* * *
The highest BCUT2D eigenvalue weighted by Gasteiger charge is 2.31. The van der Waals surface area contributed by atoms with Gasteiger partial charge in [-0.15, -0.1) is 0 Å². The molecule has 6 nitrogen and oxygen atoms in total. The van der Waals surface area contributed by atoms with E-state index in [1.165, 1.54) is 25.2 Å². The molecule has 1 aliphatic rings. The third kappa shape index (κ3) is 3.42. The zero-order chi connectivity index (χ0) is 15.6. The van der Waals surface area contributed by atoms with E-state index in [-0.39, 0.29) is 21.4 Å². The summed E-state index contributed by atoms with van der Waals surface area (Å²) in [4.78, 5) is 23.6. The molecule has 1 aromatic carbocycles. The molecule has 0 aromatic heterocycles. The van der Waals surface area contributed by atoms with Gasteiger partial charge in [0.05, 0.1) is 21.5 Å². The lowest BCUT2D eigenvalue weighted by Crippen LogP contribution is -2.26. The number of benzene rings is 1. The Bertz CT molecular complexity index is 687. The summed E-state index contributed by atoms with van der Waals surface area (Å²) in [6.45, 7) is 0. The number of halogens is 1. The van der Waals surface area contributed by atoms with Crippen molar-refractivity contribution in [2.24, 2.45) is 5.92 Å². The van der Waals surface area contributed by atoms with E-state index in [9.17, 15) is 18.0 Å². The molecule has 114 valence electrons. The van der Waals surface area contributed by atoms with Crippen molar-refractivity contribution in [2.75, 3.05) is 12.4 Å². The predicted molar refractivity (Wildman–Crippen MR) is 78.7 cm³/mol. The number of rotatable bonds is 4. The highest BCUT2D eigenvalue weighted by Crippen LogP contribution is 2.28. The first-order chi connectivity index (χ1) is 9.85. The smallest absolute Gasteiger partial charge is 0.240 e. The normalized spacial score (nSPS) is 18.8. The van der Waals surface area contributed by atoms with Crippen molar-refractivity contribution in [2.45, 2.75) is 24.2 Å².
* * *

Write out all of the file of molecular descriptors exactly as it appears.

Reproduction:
The highest BCUT2D eigenvalue weighted by Gasteiger charge is 2.31. The van der Waals surface area contributed by atoms with Gasteiger partial charge in [-0.15, -0.1) is 0 Å². The molecule has 6 nitrogen and oxygen atoms in total. The van der Waals surface area contributed by atoms with E-state index in [1.165, 1.54) is 25.2 Å². The molecule has 1 aliphatic rings. The third kappa shape index (κ3) is 3.42. The zero-order chi connectivity index (χ0) is 15.6. The van der Waals surface area contributed by atoms with E-state index in [-0.39, 0.29) is 21.4 Å². The summed E-state index contributed by atoms with van der Waals surface area (Å²) in [4.78, 5) is 23.6. The molecule has 1 aromatic carbocycles. The molecule has 0 aromatic heterocycles. The van der Waals surface area contributed by atoms with Gasteiger partial charge in [0.05, 0.1) is 21.5 Å². The lowest BCUT2D eigenvalue weighted by Crippen LogP contribution is -2.26. The number of benzene rings is 1. The Bertz CT molecular complexity index is 687. The summed E-state index contributed by atoms with van der Waals surface area (Å²) in [6.45, 7) is 0. The number of halogens is 1. The van der Waals surface area contributed by atoms with Crippen molar-refractivity contribution in [2.24, 2.45) is 5.92 Å². The van der Waals surface area contributed by atoms with E-state index in [9.17, 15) is 18.0 Å². The molecule has 114 valence electrons. The van der Waals surface area contributed by atoms with Crippen molar-refractivity contribution in [2.75, 3.05) is 12.4 Å². The predicted molar refractivity (Wildman–Crippen MR) is 78.7 cm³/mol. The number of rotatable bonds is 4. The highest BCUT2D eigenvalue weighted by Crippen LogP contribution is 2.28. The first-order chi connectivity index (χ1) is 9.85. The smallest absolute Gasteiger partial charge is 0.240 e. The normalized spacial score (nSPS) is 18.8. The van der Waals surface area contributed by atoms with Crippen molar-refractivity contribution in [2.45, 2.75) is 24.2 Å².